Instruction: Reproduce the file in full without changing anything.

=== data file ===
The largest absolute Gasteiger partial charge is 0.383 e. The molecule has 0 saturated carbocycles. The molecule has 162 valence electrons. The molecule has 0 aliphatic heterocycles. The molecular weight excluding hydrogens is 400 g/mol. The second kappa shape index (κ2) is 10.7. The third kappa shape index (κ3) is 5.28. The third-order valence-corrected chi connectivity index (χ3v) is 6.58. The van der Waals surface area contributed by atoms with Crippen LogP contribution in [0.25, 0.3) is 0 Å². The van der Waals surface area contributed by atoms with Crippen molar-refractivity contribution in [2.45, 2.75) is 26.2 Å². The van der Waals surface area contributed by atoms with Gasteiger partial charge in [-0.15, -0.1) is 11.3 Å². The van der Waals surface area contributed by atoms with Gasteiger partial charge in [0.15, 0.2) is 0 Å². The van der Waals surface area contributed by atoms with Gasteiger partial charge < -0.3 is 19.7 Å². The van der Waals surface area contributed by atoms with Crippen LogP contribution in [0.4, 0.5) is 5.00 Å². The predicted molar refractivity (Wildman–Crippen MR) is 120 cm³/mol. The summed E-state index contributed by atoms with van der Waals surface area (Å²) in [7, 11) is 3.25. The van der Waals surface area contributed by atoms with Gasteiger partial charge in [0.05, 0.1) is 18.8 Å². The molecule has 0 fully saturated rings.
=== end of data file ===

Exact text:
The largest absolute Gasteiger partial charge is 0.383 e. The molecule has 0 saturated carbocycles. The molecule has 162 valence electrons. The molecule has 0 aliphatic heterocycles. The molecular weight excluding hydrogens is 400 g/mol. The second kappa shape index (κ2) is 10.7. The third kappa shape index (κ3) is 5.28. The third-order valence-corrected chi connectivity index (χ3v) is 6.58. The van der Waals surface area contributed by atoms with Crippen LogP contribution in [0.25, 0.3) is 0 Å². The van der Waals surface area contributed by atoms with Crippen molar-refractivity contribution in [2.45, 2.75) is 26.2 Å². The van der Waals surface area contributed by atoms with Gasteiger partial charge in [-0.15, -0.1) is 11.3 Å². The van der Waals surface area contributed by atoms with Gasteiger partial charge in [0.15, 0.2) is 0 Å². The van der Waals surface area contributed by atoms with Gasteiger partial charge < -0.3 is 19.7 Å². The van der Waals surface area contributed by atoms with Crippen LogP contribution in [0.4, 0.5) is 5.00 Å². The predicted molar refractivity (Wildman–Crippen MR) is 120 cm³/mol. The summed E-state index contributed by atoms with van der Waals surface area (Å²) in [7, 11) is 3.25. The van der Waals surface area contributed by atoms with Gasteiger partial charge in [0.05, 0.1) is 18.8 Å². The molecule has 0 fully saturated rings.